With a general weakness of the body, jellies that do not have taste and smell are introduced into the diet. To prepare them, 100 g of Icelandic cetraria are poured into 1 liter of water, infused for 2-3 hours, 10 g of baking soda are added. The water is drained, the moss is again poured with 0.5 liters of boiling water and boiled for 30 minutes, then filtered through cheesecloth and cooled. The jelly is eaten for a long time until you feel better. Such jellies are also recommended for dry cough, gastric ulcer, duodenal ulcer, to improve appetite. In addition, cetraria mucus is used to reduce the local irritant effect of some products.

Water extracts and jellies from cetraria help to improve the absorption of food and restore strength after physical overload, serious illnesses and are used to treat malnourished patients with asthenia, dystrophy, and muscle weakness.

The presence of tannins in Icelandic cetraria makes it possible to use it as an astringent and bactericidal agent for inflammatory processes of the mucous membranes, for burns, for violations of the gastrointestinal tract, as well as an astringent for poisoning with heavy metals and plant poisons.

Lichen acids are of the greatest value in Icelandic cetraria. Among lichen acids, usnic acid has found practical application, as it has a strong antibacterial effect against staphylococci, streptococci, subtilis bacteria, and mycobacteria. Studies have shown that the sodium salt of usnic acid has bacteriostatic properties even at a dilution of 1: 2000000, at a higher concentration it kills tuberculosis bacteria, and the mechanism of the antibiotic effect is associated with the termination of oxide phosphorylation in bacteria. Icelandic cetraria preparations, the action of which is associated with the presence of usnic acid and its sodium salt, are used both in official and in folk medicine: externally – for the treatment of infectious skin diseases, internally – for the treatment of tuberculosis, whooping cough, bronchial asthma, respiratory diseases. In addition to the thallus of the Icelandic cetraria, the medicinal collections also include other types of medicinal raw materials, such as licorice root, nettle leaves, herbs, highlander, and horsetail.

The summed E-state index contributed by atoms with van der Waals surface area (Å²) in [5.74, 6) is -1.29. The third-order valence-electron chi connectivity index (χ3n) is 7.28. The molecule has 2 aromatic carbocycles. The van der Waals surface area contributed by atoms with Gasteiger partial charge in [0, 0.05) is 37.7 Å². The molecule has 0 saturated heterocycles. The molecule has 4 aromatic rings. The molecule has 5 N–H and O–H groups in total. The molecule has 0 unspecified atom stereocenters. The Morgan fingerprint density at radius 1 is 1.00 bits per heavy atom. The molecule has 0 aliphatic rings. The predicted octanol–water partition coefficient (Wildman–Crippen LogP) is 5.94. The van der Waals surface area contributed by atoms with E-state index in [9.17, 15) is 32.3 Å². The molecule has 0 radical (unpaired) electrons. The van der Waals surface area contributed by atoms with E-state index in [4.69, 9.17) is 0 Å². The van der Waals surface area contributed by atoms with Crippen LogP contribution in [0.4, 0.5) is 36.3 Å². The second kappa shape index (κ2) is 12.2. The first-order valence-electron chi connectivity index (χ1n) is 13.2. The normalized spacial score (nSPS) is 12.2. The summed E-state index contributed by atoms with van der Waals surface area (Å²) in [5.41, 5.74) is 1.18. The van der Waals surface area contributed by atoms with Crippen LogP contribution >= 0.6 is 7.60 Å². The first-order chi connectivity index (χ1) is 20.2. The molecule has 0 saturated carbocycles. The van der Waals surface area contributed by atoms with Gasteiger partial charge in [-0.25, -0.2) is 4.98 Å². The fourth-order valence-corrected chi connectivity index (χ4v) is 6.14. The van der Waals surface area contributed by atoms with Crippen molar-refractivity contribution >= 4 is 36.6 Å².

The presence of trace elements (Fe, Mn, Cu, Co, Mo, B, Cr, Ni, Ti, I) and vitamin B12 makes it possible to use cetraria thalli in endocrine diseases, especially in case of insufficiency of the thyroid gland. Trace elements of the Icelandic cetraria take part in redox reactions and are necessary for the processes of growth and hematopoiesis. Vitamin B12 plays an important role in the treatment of pernicious anemia.

Due to the high content of polysaccharides (70-80%) in combination with trace elements, Icelandic cetraria is a valuable immunomodulatory agent. Icelandic moss polysaccharides have antihypotoxic properties, are interferon stimulants and adaptogens.

A decoction of moss: brew 0.5 liters of boiling water or the same amount of hot milk 1 tbsp. l. well crushed raw materials, boil over low heat or in a water bath for 5 minutes, leave for 0.5 hours, strain. For external use, the decoction is prepared only on water.

Moss extract: pour 1 liter of cold water with 100 g of crushed moss, leave for 1 day, strain, put in a water bath and evaporate by 1/2 or 1/3 of the volume. Take 3 times every day for 0.5 hours before meals as a laxative. With excessive laxative effect, reduce the dose of the extract. The course of treatment is 14 days.

Cetraria kefir (the recipe was sent by Alexandrov Yu.M.): for 250 ml of kefir, take 1 tablespoon of crushed and dried cetraria and 1 teaspoon of sugar (you can use honey, jam instead of sugar), mix thoroughly and let it brew for 15 minutes. Drink in the morning instead of breakfast or in the evening instead of dinner.